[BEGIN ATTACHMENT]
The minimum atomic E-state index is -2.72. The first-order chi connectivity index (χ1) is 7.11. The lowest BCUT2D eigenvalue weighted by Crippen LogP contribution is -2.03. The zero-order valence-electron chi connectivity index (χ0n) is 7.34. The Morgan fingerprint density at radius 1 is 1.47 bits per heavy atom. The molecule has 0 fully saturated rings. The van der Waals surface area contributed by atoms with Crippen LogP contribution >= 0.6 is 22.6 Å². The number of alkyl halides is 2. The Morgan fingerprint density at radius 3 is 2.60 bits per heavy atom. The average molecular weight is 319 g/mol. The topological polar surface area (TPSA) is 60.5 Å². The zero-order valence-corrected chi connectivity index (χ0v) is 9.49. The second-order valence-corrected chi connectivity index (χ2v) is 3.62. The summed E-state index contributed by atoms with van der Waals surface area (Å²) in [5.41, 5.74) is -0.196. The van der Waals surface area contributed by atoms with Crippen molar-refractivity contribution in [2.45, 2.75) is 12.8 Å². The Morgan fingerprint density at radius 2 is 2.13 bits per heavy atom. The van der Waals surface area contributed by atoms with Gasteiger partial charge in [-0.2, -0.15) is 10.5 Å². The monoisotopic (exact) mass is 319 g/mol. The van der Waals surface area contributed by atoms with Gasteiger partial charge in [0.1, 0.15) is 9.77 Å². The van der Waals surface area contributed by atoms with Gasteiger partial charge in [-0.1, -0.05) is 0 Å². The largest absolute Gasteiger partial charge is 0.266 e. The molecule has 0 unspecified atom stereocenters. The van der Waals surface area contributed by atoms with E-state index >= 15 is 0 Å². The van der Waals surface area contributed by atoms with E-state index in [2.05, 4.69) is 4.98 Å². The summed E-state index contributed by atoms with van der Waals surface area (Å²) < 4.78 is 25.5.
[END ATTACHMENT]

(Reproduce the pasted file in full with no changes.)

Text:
The minimum atomic E-state index is -2.72. The first-order chi connectivity index (χ1) is 7.11. The lowest BCUT2D eigenvalue weighted by Crippen LogP contribution is -2.03. The zero-order valence-electron chi connectivity index (χ0n) is 7.34. The Morgan fingerprint density at radius 1 is 1.47 bits per heavy atom. The molecule has 0 fully saturated rings. The van der Waals surface area contributed by atoms with Crippen LogP contribution >= 0.6 is 22.6 Å². The number of alkyl halides is 2. The Morgan fingerprint density at radius 3 is 2.60 bits per heavy atom. The average molecular weight is 319 g/mol. The topological polar surface area (TPSA) is 60.5 Å². The zero-order valence-corrected chi connectivity index (χ0v) is 9.49. The second-order valence-corrected chi connectivity index (χ2v) is 3.62. The summed E-state index contributed by atoms with van der Waals surface area (Å²) in [5.41, 5.74) is -0.196. The van der Waals surface area contributed by atoms with Crippen molar-refractivity contribution in [2.45, 2.75) is 12.8 Å². The Morgan fingerprint density at radius 2 is 2.13 bits per heavy atom. The van der Waals surface area contributed by atoms with Gasteiger partial charge in [-0.2, -0.15) is 10.5 Å². The monoisotopic (exact) mass is 319 g/mol. The van der Waals surface area contributed by atoms with Gasteiger partial charge in [0.1, 0.15) is 9.77 Å². The van der Waals surface area contributed by atoms with Gasteiger partial charge in [-0.1, -0.05) is 0 Å². The largest absolute Gasteiger partial charge is 0.266 e. The molecule has 0 unspecified atom stereocenters. The van der Waals surface area contributed by atoms with E-state index >= 15 is 0 Å². The van der Waals surface area contributed by atoms with E-state index in [2.05, 4.69) is 4.98 Å². The summed E-state index contributed by atoms with van der Waals surface area (Å²) < 4.78 is 25.5.